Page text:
There’s an upcoming case at the Supreme Court that has some rather far-reaching implications. Trinity Lutheran v. Comer concerns a Missouri recycling program, a religious school, and a whole passel of issues. In this case, religious freedom advocates seem to claim that grant money isn’t nearly as fungible as when it goes to Planned Parenthood.
There’s an upcoming case at the Supreme Court that has some rather far-reaching implications. Trinity Lutheran v. Comer concerns a Missouri recycling program, a religious school, and a whole passel of issues.
The Supreme Court, back up to full staffing levels, finally agreed to hear the case of Trinity Lutheran Church in Columbia, Missouri, which operates a daycare and preschool program as part of its religious mission. The church applied for a grant from the Missouri Department of Natural Resources to resurface its playground with rubber from recycled tires. This surface is softer and more squishy than conventional concrete surfaces and can be safer for children to run and play – and fall – upon. The State, which funds the resurfacing for nonprofits from a tax imposed on the sale of new tires, approved the project, ranking it fifth out of 44 applications submitted in 2012, high enough to be awarded a grant.
Only one problem: Trinity Lutheran is a religious organization. Section 7 of the Missouri state Constitution mandates that “no money shall ever be taken from the public treasury, directly or indirectly, in aid of any church, sect or denomination of religion.” Since public funds pay for the recycling program’s resurfacing projects, the Trinity Lutheran request was scrapped.
The church sued, but lost. However, advocates say that spending money to revamp a religious school’s playground is utterly secular. It’s not like the money is going into church coffers, or even to an academic program that emphasizes a faith-based worldview. It’s this last bit that is of extreme interest to religious freedom advocates and civil libertarians alike, and would have important implications for school choice and the free exercise of religion as required by the First Amendment.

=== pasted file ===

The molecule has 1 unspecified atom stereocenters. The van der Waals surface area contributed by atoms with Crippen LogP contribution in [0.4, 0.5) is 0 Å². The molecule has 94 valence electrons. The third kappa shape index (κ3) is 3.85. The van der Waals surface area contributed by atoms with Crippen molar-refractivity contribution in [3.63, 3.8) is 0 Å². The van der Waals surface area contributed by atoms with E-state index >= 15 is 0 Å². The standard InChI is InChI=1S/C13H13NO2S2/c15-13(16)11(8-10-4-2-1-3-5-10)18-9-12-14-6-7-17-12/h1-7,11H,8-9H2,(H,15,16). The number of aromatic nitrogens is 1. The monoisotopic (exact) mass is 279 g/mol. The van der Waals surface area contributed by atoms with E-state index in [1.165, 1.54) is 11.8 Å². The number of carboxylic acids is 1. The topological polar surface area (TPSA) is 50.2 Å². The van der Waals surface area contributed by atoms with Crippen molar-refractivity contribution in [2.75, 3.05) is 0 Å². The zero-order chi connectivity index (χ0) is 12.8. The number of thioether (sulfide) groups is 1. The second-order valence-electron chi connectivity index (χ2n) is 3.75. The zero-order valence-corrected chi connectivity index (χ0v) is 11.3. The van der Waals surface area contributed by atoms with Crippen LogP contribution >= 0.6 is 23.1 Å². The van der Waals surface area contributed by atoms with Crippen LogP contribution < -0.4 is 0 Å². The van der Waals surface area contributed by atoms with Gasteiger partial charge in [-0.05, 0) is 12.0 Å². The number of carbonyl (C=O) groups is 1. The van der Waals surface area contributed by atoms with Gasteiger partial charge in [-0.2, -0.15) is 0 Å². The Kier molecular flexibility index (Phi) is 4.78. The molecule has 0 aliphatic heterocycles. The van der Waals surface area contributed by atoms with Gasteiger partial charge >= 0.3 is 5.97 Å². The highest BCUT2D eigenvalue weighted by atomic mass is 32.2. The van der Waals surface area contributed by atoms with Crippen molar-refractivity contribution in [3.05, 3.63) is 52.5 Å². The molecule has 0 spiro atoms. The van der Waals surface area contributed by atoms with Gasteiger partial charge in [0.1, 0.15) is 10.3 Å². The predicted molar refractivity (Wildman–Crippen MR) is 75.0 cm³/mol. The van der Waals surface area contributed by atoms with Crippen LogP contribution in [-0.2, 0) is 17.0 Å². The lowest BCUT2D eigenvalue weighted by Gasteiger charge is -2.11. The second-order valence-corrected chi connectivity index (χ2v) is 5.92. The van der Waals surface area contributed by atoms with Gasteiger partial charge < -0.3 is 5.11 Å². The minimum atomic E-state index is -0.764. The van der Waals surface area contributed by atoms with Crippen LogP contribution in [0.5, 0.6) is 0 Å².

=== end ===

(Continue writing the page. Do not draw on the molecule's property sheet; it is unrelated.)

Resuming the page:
This is where framing the issue matters mightily. Does providing public funds to Trinity Lutheran constitute a violation of the Establishment clause by benefiting their sect above others? Or, as attorneys for the church posit, does denying the religious school a grant that a secular, nonprofit school would have won mean that the government is making it harder for members of the church to express their religious beliefs, a clear First Amendment breach? If Trinity Lutheran claims that the rubbery playground surface is clearly a secular expenditure but that failing to provide a rubbery surface prevents freedom of worship, they have some ‘splainin’ to do.
In my opinion, there’s another issue to consider: fungibility. This is something we hear about more often in the abortion debate. The 1976 Hyde amendment, regularly re-upped by Congress until it was made permanent on January 24th, 2017, prohibits the use of federal taxpayer funds for abortion services. This is the lynchpin upon which the effort to defund Planned Parenthood turns. While Planned Parenthood doesn’t use federal funds to provide abortions, they do use these funds to subsidize other health care services for those who need them. However, anti-abortion advocates say that any taxpayer money that Planned Parenthood uses to provide, say, pap smears, frees up other private donations for abortions, so it’s effectively the same thing.
If providing funds to Planned Parenthood that are earmarked “anything but abortion” is considered taxpayer funding of abortions, it’s equally true that providing public funds to resurface the Trinity Lutheran playground frees up privately donated money for their religious mission (assuming they’d still pursue a safer playground even without the State handout). Alternatively, if the Trinity Lutheran grant is purely secular, then there is no legitimate moral reason to defund Planned Parenthood beyond conservatives’ subjective distaste for the choices other people make. Either way, Trinity Lutheran v. Comer will be an interesting case to watch as the Supreme Court takes it up this year.